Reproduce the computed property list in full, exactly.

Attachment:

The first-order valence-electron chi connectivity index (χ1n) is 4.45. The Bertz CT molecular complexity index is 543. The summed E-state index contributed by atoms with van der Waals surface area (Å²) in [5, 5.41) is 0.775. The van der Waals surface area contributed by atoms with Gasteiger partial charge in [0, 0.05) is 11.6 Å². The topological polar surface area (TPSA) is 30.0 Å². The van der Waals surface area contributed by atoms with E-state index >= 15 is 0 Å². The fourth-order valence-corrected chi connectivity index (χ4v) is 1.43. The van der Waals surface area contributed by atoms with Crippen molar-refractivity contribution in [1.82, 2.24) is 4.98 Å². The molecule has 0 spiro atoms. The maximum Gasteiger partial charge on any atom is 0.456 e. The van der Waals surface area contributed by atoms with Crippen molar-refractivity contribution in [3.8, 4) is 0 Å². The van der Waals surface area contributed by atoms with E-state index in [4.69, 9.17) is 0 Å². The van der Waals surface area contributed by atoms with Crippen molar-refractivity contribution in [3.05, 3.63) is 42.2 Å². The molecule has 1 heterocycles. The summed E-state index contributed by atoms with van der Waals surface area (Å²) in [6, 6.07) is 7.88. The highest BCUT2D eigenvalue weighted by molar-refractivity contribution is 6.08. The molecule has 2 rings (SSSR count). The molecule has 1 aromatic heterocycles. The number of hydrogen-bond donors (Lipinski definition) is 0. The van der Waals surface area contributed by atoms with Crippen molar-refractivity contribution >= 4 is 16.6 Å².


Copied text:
The first-order valence-electron chi connectivity index (χ1n) is 4.45. The Bertz CT molecular complexity index is 543. The summed E-state index contributed by atoms with van der Waals surface area (Å²) in [5, 5.41) is 0.775. The van der Waals surface area contributed by atoms with Gasteiger partial charge in [0, 0.05) is 11.6 Å². The topological polar surface area (TPSA) is 30.0 Å². The van der Waals surface area contributed by atoms with E-state index >= 15 is 0 Å². The fourth-order valence-corrected chi connectivity index (χ4v) is 1.43. The van der Waals surface area contributed by atoms with Crippen molar-refractivity contribution in [1.82, 2.24) is 4.98 Å². The molecule has 0 spiro atoms. The maximum Gasteiger partial charge on any atom is 0.456 e. The van der Waals surface area contributed by atoms with Crippen molar-refractivity contribution in [3.8, 4) is 0 Å². The van der Waals surface area contributed by atoms with E-state index in [4.69, 9.17) is 0 Å². The van der Waals surface area contributed by atoms with Crippen molar-refractivity contribution in [3.05, 3.63) is 42.2 Å². The molecule has 1 heterocycles. The summed E-state index contributed by atoms with van der Waals surface area (Å²) in [6, 6.07) is 7.88. The highest BCUT2D eigenvalue weighted by molar-refractivity contribution is 6.08. The molecule has 2 rings (SSSR count). The molecule has 1 aromatic heterocycles. The number of hydrogen-bond donors (Lipinski definition) is 0. The van der Waals surface area contributed by atoms with Crippen molar-refractivity contribution >= 4 is 16.6 Å².